Check it out: there are no guitars in “Last Train From London,” which could make it the first train song in pop music history that cannot rely on a guitar to create the train vibe. No worries, however—a percussive piano motif does the trick, with a complementary bass and drum part; some well-timed hand claps help too. Even the horns manage to get in on the act; spurred by the chugging percussion, they do, also, contribute to the train-iness of the music, in a subtle and unexpectedly Burt Bacharachian way.
And there certainly are horns aplenty here, as the long-dormant Salteens, now eschewing guitars, expanded from five to ten to create their new. brass-infused sound. The energy is sparkly, and yet the horns play with a wonderful delicacy—there’s no blaring, and no self-conscious “cue the horn charts” kinds of moments; the feel is very ’60s, somewhat soulful, and rather British, even though the band is from Vancouver. Front man Scott Walker brings Stuart Murdoch to mind, but sings with more infectious exuberance than Belle & Sebastian’s mastermind.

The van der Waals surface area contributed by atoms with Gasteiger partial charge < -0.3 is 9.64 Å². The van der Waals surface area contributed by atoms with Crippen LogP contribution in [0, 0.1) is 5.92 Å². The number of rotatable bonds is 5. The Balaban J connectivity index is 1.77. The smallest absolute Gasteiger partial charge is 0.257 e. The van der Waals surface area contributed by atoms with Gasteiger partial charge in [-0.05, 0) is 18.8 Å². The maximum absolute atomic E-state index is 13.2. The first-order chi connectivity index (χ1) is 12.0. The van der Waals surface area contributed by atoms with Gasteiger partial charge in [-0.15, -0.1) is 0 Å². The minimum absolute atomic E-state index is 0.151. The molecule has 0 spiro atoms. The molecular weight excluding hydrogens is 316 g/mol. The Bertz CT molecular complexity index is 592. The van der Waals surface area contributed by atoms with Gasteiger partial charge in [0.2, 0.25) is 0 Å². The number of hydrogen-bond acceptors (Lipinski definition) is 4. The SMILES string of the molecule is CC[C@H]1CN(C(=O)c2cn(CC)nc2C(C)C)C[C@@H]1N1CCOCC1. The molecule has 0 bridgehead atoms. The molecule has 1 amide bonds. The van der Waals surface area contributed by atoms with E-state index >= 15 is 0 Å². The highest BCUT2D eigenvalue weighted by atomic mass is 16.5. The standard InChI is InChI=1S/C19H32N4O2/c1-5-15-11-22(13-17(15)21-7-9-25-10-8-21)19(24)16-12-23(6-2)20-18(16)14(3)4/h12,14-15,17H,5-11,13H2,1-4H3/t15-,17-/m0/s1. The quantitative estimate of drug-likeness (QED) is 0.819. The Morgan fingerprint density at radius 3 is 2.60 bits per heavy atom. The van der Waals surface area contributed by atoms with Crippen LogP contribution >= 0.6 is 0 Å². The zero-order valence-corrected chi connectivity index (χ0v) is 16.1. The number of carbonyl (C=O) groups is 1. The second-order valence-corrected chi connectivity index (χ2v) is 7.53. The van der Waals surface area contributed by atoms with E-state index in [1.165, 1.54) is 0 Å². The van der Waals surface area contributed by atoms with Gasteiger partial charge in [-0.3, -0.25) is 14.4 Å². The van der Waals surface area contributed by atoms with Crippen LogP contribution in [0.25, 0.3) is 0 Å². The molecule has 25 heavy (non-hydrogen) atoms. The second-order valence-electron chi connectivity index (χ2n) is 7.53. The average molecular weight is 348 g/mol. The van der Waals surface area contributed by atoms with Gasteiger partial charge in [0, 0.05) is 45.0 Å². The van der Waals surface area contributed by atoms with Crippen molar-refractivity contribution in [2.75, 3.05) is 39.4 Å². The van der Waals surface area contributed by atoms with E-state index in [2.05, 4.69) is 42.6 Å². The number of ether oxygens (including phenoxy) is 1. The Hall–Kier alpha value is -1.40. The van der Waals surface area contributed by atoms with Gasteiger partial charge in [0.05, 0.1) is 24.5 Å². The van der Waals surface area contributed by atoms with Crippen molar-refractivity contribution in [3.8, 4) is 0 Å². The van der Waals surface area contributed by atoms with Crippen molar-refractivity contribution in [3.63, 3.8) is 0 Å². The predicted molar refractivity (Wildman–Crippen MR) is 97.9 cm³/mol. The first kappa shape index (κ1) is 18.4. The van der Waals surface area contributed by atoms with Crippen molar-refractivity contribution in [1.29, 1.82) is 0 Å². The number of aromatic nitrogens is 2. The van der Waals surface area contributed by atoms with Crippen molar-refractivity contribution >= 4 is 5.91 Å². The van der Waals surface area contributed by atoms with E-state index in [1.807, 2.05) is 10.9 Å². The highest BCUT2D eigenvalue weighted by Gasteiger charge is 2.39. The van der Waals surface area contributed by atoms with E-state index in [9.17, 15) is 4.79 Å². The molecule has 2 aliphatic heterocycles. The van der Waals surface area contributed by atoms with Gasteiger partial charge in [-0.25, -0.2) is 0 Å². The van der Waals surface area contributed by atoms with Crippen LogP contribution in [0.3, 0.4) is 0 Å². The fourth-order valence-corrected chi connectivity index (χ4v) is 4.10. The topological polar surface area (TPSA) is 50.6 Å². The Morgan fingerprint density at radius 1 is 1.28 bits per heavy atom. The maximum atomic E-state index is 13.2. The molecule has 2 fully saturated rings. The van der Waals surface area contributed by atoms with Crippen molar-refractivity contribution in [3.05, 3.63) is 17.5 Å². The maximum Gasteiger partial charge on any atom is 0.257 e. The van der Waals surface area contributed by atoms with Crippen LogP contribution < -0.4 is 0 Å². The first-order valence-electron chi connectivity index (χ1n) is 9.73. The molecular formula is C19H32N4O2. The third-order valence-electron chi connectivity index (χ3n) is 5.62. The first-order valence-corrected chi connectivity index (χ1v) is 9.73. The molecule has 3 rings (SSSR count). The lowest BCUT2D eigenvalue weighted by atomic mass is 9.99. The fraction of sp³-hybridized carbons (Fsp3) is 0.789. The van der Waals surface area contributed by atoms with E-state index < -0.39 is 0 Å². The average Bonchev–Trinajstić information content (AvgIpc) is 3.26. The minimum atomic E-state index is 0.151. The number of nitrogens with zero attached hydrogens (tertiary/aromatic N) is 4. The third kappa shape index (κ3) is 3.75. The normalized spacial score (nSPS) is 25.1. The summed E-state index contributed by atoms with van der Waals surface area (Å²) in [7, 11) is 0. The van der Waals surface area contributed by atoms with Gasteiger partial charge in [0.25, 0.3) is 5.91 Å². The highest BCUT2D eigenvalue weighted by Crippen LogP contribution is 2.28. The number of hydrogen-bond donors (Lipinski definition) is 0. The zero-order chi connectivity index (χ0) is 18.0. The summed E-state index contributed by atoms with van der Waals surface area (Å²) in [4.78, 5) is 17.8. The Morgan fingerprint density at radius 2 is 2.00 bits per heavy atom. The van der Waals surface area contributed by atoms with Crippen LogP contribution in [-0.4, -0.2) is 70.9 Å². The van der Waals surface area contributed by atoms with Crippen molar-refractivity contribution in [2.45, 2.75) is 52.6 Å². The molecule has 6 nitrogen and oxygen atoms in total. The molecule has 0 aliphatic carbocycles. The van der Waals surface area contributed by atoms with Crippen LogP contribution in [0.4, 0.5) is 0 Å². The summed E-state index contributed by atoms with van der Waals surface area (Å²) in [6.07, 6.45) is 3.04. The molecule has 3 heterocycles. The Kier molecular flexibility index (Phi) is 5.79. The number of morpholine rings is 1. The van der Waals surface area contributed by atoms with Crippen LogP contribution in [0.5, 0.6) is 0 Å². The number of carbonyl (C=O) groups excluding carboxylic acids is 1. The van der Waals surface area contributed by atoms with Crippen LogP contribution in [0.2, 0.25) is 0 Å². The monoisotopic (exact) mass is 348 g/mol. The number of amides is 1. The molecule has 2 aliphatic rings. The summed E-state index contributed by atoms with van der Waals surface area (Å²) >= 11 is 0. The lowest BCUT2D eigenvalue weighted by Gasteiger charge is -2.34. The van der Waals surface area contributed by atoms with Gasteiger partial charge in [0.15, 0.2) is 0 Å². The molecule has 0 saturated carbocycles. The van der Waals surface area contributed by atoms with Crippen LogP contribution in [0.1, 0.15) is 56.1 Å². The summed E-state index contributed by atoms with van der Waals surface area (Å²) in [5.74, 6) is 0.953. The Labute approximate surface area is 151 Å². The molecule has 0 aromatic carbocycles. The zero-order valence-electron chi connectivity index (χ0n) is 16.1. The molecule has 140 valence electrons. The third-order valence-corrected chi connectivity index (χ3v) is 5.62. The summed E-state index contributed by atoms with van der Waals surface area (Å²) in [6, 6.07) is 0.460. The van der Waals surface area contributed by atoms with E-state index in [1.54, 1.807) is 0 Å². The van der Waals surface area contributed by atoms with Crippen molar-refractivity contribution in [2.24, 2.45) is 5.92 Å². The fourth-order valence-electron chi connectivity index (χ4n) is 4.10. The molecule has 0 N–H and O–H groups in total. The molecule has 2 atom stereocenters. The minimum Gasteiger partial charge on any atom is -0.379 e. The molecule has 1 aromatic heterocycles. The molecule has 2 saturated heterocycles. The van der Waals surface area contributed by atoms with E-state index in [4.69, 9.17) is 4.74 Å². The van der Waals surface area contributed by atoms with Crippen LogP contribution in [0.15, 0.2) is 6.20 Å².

“Last Train From London” is the opening track on Grey Eyes, which was released in October on Boompa Records. Note that the band themselves started the label in 2003, to release their second album; note too that the label has since acquired a roster of more than 15 artists, while the Salteens themselves released nothing at all. Situation at long last rectified. MP3 via Boompa.